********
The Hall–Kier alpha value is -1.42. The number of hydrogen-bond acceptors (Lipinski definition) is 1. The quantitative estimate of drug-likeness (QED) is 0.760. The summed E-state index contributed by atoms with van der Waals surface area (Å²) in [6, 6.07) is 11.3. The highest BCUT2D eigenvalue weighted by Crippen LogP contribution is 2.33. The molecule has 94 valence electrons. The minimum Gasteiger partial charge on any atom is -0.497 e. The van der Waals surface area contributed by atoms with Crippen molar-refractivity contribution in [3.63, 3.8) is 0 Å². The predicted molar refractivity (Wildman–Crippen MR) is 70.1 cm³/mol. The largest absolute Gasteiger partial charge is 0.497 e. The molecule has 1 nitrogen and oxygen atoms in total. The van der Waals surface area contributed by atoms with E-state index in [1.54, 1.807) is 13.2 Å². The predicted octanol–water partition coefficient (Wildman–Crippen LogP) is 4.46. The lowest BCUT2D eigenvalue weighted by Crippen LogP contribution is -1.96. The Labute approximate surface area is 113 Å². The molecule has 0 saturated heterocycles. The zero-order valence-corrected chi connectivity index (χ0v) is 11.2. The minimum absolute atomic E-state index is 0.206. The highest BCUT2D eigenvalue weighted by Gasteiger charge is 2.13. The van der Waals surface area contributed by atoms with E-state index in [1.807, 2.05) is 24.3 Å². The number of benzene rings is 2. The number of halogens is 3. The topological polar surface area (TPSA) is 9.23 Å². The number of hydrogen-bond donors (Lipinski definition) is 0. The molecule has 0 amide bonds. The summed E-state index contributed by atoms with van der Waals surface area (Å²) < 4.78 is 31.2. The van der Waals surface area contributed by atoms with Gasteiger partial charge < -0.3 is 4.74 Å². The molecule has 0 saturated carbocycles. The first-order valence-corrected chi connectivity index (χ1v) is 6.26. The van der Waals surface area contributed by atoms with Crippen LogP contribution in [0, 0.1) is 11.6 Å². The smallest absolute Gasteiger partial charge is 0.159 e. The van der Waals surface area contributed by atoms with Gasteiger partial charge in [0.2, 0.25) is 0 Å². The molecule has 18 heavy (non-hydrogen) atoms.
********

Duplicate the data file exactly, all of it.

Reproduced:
The Hall–Kier alpha value is -1.42. The number of hydrogen-bond acceptors (Lipinski definition) is 1. The quantitative estimate of drug-likeness (QED) is 0.760. The summed E-state index contributed by atoms with van der Waals surface area (Å²) in [6, 6.07) is 11.3. The highest BCUT2D eigenvalue weighted by Crippen LogP contribution is 2.33. The molecule has 94 valence electrons. The minimum Gasteiger partial charge on any atom is -0.497 e. The van der Waals surface area contributed by atoms with Crippen molar-refractivity contribution in [3.63, 3.8) is 0 Å². The predicted molar refractivity (Wildman–Crippen MR) is 70.1 cm³/mol. The largest absolute Gasteiger partial charge is 0.497 e. The molecule has 1 nitrogen and oxygen atoms in total. The van der Waals surface area contributed by atoms with E-state index in [1.54, 1.807) is 13.2 Å². The predicted octanol–water partition coefficient (Wildman–Crippen LogP) is 4.46. The lowest BCUT2D eigenvalue weighted by Crippen LogP contribution is -1.96. The Labute approximate surface area is 113 Å². The molecule has 0 saturated heterocycles. The zero-order valence-corrected chi connectivity index (χ0v) is 11.2. The minimum absolute atomic E-state index is 0.206. The highest BCUT2D eigenvalue weighted by Gasteiger charge is 2.13. The van der Waals surface area contributed by atoms with E-state index in [1.807, 2.05) is 24.3 Å². The number of benzene rings is 2. The number of halogens is 3. The topological polar surface area (TPSA) is 9.23 Å². The number of hydrogen-bond donors (Lipinski definition) is 0. The molecule has 0 amide bonds. The summed E-state index contributed by atoms with van der Waals surface area (Å²) < 4.78 is 31.2. The van der Waals surface area contributed by atoms with Gasteiger partial charge < -0.3 is 4.74 Å². The molecule has 0 saturated carbocycles. The first-order valence-corrected chi connectivity index (χ1v) is 6.26. The van der Waals surface area contributed by atoms with Crippen LogP contribution in [0, 0.1) is 11.6 Å². The smallest absolute Gasteiger partial charge is 0.159 e. The van der Waals surface area contributed by atoms with Gasteiger partial charge in [0.2, 0.25) is 0 Å². The molecule has 18 heavy (non-hydrogen) atoms.